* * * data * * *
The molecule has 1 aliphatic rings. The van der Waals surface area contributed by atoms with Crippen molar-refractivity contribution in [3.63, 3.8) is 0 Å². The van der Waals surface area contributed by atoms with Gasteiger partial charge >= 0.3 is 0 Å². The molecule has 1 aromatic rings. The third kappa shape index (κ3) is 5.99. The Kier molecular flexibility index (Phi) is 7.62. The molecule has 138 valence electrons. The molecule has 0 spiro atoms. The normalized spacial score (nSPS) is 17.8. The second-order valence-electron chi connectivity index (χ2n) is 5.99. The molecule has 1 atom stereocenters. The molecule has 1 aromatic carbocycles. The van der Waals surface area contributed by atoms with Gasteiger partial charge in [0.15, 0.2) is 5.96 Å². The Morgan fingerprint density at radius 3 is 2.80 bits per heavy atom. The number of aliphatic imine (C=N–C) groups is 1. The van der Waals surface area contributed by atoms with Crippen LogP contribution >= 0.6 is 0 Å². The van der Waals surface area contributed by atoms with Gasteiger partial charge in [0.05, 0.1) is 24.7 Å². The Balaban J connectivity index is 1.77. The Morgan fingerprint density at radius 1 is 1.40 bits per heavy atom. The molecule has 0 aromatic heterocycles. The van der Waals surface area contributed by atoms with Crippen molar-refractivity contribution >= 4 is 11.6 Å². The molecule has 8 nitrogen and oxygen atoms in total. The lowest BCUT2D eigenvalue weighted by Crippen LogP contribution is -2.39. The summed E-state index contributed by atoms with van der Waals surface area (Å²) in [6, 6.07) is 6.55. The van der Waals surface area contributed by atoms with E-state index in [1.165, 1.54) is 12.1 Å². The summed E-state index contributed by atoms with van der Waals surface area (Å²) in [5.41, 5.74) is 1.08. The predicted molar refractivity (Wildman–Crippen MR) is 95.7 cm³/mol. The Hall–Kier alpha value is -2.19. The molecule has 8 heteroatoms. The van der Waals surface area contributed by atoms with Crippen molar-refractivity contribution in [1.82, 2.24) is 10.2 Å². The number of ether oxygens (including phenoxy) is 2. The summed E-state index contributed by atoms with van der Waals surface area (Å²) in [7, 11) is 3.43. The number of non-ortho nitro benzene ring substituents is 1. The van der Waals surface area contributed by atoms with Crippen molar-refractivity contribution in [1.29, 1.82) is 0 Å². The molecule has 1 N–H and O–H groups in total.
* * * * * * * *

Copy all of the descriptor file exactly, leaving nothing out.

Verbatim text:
The molecule has 1 aliphatic rings. The van der Waals surface area contributed by atoms with Crippen molar-refractivity contribution in [3.63, 3.8) is 0 Å². The van der Waals surface area contributed by atoms with Gasteiger partial charge >= 0.3 is 0 Å². The molecule has 1 aromatic rings. The third kappa shape index (κ3) is 5.99. The Kier molecular flexibility index (Phi) is 7.62. The molecule has 138 valence electrons. The molecule has 0 spiro atoms. The normalized spacial score (nSPS) is 17.8. The second-order valence-electron chi connectivity index (χ2n) is 5.99. The molecule has 1 atom stereocenters. The molecule has 1 aromatic carbocycles. The van der Waals surface area contributed by atoms with Gasteiger partial charge in [0.15, 0.2) is 5.96 Å². The Morgan fingerprint density at radius 3 is 2.80 bits per heavy atom. The number of aliphatic imine (C=N–C) groups is 1. The van der Waals surface area contributed by atoms with Crippen LogP contribution >= 0.6 is 0 Å². The van der Waals surface area contributed by atoms with Gasteiger partial charge in [0.05, 0.1) is 24.7 Å². The Balaban J connectivity index is 1.77. The Morgan fingerprint density at radius 1 is 1.40 bits per heavy atom. The molecule has 0 aromatic heterocycles. The van der Waals surface area contributed by atoms with Crippen molar-refractivity contribution >= 4 is 11.6 Å². The molecule has 8 nitrogen and oxygen atoms in total. The lowest BCUT2D eigenvalue weighted by Crippen LogP contribution is -2.39. The summed E-state index contributed by atoms with van der Waals surface area (Å²) in [6, 6.07) is 6.55. The van der Waals surface area contributed by atoms with E-state index in [1.165, 1.54) is 12.1 Å². The summed E-state index contributed by atoms with van der Waals surface area (Å²) in [5.41, 5.74) is 1.08. The predicted molar refractivity (Wildman–Crippen MR) is 95.7 cm³/mol. The Hall–Kier alpha value is -2.19. The molecule has 8 heteroatoms. The van der Waals surface area contributed by atoms with Crippen molar-refractivity contribution in [1.82, 2.24) is 10.2 Å². The number of ether oxygens (including phenoxy) is 2. The summed E-state index contributed by atoms with van der Waals surface area (Å²) in [7, 11) is 3.43. The number of non-ortho nitro benzene ring substituents is 1. The van der Waals surface area contributed by atoms with Crippen molar-refractivity contribution in [1.29, 1.82) is 0 Å². The molecule has 1 N–H and O–H groups in total.